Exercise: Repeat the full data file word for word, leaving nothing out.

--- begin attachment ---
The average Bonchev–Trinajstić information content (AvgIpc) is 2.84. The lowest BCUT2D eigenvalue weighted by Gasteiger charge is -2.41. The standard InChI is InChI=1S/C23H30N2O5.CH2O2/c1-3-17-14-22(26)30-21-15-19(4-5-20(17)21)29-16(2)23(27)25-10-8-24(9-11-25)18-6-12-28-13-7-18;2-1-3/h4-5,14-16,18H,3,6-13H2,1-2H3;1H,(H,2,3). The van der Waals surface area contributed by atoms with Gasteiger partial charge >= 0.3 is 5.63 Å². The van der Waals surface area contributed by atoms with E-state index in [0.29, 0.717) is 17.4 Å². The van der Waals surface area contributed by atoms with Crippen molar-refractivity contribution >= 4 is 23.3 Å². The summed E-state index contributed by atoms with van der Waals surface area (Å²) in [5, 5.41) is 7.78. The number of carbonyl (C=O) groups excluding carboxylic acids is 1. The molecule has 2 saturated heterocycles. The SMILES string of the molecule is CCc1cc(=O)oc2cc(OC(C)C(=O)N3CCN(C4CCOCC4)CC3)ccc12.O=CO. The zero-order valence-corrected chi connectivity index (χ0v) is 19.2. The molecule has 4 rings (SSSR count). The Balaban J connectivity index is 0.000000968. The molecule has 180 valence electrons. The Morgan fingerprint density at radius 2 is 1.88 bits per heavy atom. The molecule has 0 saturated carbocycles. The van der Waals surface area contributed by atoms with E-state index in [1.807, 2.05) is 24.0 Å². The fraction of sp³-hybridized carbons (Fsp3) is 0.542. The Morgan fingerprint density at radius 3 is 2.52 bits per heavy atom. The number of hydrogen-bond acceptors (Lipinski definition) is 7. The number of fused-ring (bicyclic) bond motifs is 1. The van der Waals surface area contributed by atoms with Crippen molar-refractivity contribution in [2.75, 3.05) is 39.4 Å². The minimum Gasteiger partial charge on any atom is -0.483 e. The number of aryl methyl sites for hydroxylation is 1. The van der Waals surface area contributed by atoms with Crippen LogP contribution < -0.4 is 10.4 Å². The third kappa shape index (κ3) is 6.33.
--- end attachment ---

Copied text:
The average Bonchev–Trinajstić information content (AvgIpc) is 2.84. The lowest BCUT2D eigenvalue weighted by Gasteiger charge is -2.41. The standard InChI is InChI=1S/C23H30N2O5.CH2O2/c1-3-17-14-22(26)30-21-15-19(4-5-20(17)21)29-16(2)23(27)25-10-8-24(9-11-25)18-6-12-28-13-7-18;2-1-3/h4-5,14-16,18H,3,6-13H2,1-2H3;1H,(H,2,3). The van der Waals surface area contributed by atoms with Gasteiger partial charge >= 0.3 is 5.63 Å². The van der Waals surface area contributed by atoms with E-state index in [0.29, 0.717) is 17.4 Å². The van der Waals surface area contributed by atoms with Crippen molar-refractivity contribution >= 4 is 23.3 Å². The summed E-state index contributed by atoms with van der Waals surface area (Å²) in [5, 5.41) is 7.78. The number of carbonyl (C=O) groups excluding carboxylic acids is 1. The molecule has 2 saturated heterocycles. The SMILES string of the molecule is CCc1cc(=O)oc2cc(OC(C)C(=O)N3CCN(C4CCOCC4)CC3)ccc12.O=CO. The zero-order valence-corrected chi connectivity index (χ0v) is 19.2. The molecule has 4 rings (SSSR count). The Balaban J connectivity index is 0.000000968. The molecule has 180 valence electrons. The Morgan fingerprint density at radius 2 is 1.88 bits per heavy atom. The molecule has 0 saturated carbocycles. The van der Waals surface area contributed by atoms with E-state index in [1.807, 2.05) is 24.0 Å². The fraction of sp³-hybridized carbons (Fsp3) is 0.542. The Morgan fingerprint density at radius 3 is 2.52 bits per heavy atom. The number of hydrogen-bond acceptors (Lipinski definition) is 7. The number of fused-ring (bicyclic) bond motifs is 1. The van der Waals surface area contributed by atoms with Crippen molar-refractivity contribution in [2.75, 3.05) is 39.4 Å². The minimum Gasteiger partial charge on any atom is -0.483 e. The number of aryl methyl sites for hydroxylation is 1. The van der Waals surface area contributed by atoms with Crippen LogP contribution < -0.4 is 10.4 Å². The third kappa shape index (κ3) is 6.33.